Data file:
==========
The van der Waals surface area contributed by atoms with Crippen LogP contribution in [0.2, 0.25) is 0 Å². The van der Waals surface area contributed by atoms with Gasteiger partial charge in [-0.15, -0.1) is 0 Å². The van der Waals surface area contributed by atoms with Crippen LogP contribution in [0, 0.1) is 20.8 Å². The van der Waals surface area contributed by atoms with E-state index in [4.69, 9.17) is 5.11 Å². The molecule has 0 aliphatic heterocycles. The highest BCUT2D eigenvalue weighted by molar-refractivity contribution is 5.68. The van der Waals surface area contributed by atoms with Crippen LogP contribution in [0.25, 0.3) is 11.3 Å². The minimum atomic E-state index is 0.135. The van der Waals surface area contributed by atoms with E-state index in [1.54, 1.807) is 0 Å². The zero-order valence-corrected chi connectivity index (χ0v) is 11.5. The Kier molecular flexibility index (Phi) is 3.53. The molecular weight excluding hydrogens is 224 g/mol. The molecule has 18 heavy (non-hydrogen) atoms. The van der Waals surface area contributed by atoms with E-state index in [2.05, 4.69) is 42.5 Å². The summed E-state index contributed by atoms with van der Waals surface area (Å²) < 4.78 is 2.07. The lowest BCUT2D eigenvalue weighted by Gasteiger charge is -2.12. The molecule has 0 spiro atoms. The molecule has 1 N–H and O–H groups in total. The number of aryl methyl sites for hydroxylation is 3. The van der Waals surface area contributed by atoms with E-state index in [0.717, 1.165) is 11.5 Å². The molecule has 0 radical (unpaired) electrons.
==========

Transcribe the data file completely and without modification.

The van der Waals surface area contributed by atoms with Crippen LogP contribution in [0.2, 0.25) is 0 Å². The van der Waals surface area contributed by atoms with Gasteiger partial charge in [-0.15, -0.1) is 0 Å². The van der Waals surface area contributed by atoms with Crippen LogP contribution in [0, 0.1) is 20.8 Å². The van der Waals surface area contributed by atoms with E-state index in [4.69, 9.17) is 5.11 Å². The molecule has 0 aliphatic heterocycles. The highest BCUT2D eigenvalue weighted by molar-refractivity contribution is 5.68. The van der Waals surface area contributed by atoms with Crippen LogP contribution in [0.25, 0.3) is 11.3 Å². The minimum atomic E-state index is 0.135. The van der Waals surface area contributed by atoms with E-state index in [1.54, 1.807) is 0 Å². The zero-order valence-corrected chi connectivity index (χ0v) is 11.5. The Kier molecular flexibility index (Phi) is 3.53. The molecular weight excluding hydrogens is 224 g/mol. The molecule has 18 heavy (non-hydrogen) atoms. The van der Waals surface area contributed by atoms with E-state index in [2.05, 4.69) is 42.5 Å². The summed E-state index contributed by atoms with van der Waals surface area (Å²) < 4.78 is 2.07. The lowest BCUT2D eigenvalue weighted by Gasteiger charge is -2.12. The molecule has 0 spiro atoms. The molecule has 1 N–H and O–H groups in total. The number of aryl methyl sites for hydroxylation is 3. The van der Waals surface area contributed by atoms with E-state index in [0.717, 1.165) is 11.5 Å². The molecule has 0 radical (unpaired) electrons.